Only once, as I recall, did I come right out and ask someone why they had never asked me anything about my situation. As it turned out, it was a big mistake. Both of us, I think, left the conversation feeling really bad. I never dared ask the question again.
Here are a few attitudes about therapist abuse and therapy in general that you might encounter:
“Won’t Ask, Don’t Tell” or “I Don’t Want to Know”
Therapist abuse may be way outside of someone’s comfort zone. When presented with it, their attitude may read something like this: I won’t ask you about it and please don’t tell me anything. Instead, let’s just talk about something else and act like everything is fine. I wish you all the best, just please, please, please don’t make me talk about it. I just don’t want to know. (You can imagine them putting their hands over their ears and saying, “La la la la la….”)
“Why Can’t You Just Let It Go?”
People may assume that because you’re out of the situation and you seem fine, it’s over. It’s done. You can let it go and move on. They can’t understand why you need to talk about it and why you continue to wrestle and struggle and try to make sense of something that isn’t happening anymore. What they don’t understand is that just because you’re out, that doesn’t mean it’s “over.” (Especially if you’re having PTSD.) I think that the healing and recovery process can only begin once you’re out of the situation and away from your abuser. Only then can you really start to deal with what happened. The process takes time and others don’t always understand that. Hopefully, they’re open to some education on the subject.
“You’re an Adult—What’s the Big Deal?”
How many people, do you think, actually understand that a therapist having sexual contact with an adult patient is a form of abuse and exploitation? I suspect that many people regard therapist-patient sex as “breaking the rules”—a violation of ethics and, given the fiduciary relationship, a bad idea. But they may not realize how deeply an adult patient can be harmed by having sexual contact with his or her therapist. I imagine there are a lot of people who look at therapist-patient sex, see two adults, and think, Really, what’s the big deal? They’re adults. People should be able to make their own choices. Okay, but are their choices their own? Even people who are in therapy aren’t always aware of the incredible power differential that may exist in the relationship. If the therapist crosses a line, or if their needs intrude into the therapy, will the patient even realize it? In the case of exploitation or abuse, the patient may believe the choices they’re making are their own, that they’re capable of informed consent, and not realize how deeply they’re being influenced by their therapist’s opinions and suggestions. (I’ll be writing a lot more about this topic in the future.)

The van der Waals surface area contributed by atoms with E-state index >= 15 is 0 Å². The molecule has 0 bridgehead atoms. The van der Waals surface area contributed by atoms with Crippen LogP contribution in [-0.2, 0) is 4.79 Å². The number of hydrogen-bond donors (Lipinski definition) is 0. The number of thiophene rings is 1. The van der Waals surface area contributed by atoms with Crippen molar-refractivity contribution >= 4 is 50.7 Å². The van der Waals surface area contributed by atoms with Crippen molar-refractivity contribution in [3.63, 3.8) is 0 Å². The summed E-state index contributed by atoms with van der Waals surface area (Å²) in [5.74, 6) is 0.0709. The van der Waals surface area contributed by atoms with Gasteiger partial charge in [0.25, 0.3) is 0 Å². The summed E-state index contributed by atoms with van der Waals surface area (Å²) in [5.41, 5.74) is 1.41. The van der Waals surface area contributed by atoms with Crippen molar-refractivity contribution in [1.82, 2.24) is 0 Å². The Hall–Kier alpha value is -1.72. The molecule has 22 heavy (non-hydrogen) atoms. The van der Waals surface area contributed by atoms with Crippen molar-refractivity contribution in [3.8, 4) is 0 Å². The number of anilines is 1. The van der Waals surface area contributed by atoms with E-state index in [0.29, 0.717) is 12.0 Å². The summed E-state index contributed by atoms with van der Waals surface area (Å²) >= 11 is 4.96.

“Keep It to Yourself”
People who would never in their life go to a therapist have a hard time understanding those of us who do. They may be thinking: Why on earth would you pay money to go tell a stranger your problems? Can’t you just talk to your friends and family? Or: Therapy is for self-indulgent narcissists. Just shut up about your damn problems and deal with your life. Quit complaining and go help somebody else for a change. Or you may experience this kind of attitude from close-knit (or insular) families or communities, should you dare to seek outside counseling: Do not air your dirty laundry in public. What goes on in private should stay private. You are a part of this family, and if you dare to expose our private lives or secrets to any outsider, it will be regarded as an act of disloyalty and you will be punished. (Or at least judged mercilessly.)
“Therapists are Quacks”
This attitude is pretty clear cut: Therapy is a scam and therapists are charlatans and hacks. Anyone who trusts a therapist is an idiot and deserves whatever they get. I sometimes see these kinds of comments in response to news articles about therapists (particularly the unethical ones). While I tend to feel really defensive in response to this attitude, I’ve realized that it’s better to just let it go and not get into any kind of explanation or justification. These people have made up their minds and there’s nothing I can do to change them. (Although I have to admit that even now, in writing this, I’m having a hard time holding myself back from going off on a rant! Walk away, Kristi…just walk away….)
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Do people really want to know about therapist abuse? No, I don’t think they do. Generally speaking, people don’t like to feel uncomfortable, and I think this topic generates a lot of discomfort—and confusion and fear and judgment and anger (though not always for the reasons you’d expect).
No one wants to be a victim. We’d all like to believe we’re in control of our lives—that we know what we’re doing, making conscious choices, and able to handle whatever comes at us. This kind of abuse is disturbing because it involves victimization, not only of children, but of adults as well. If a “normal,” rational adult can be victimized by a trusted, well-respected health professional (or any other authority figure) that means it could happen to us. And we don’t want that. We don’t want to believe that someone we entrust ourselves to could betray us. We don’t want to believe that we’re not in control. How much easier it is to simply not acknowledge the issue or event, separate ourselves from it—and from the victim as well. If we can avoid acknowledging what happened to them, then we don’t have to fear it happening to us. We can maintain the illusion that we, at least, are not victims. We are in control of our lives.
What do you think?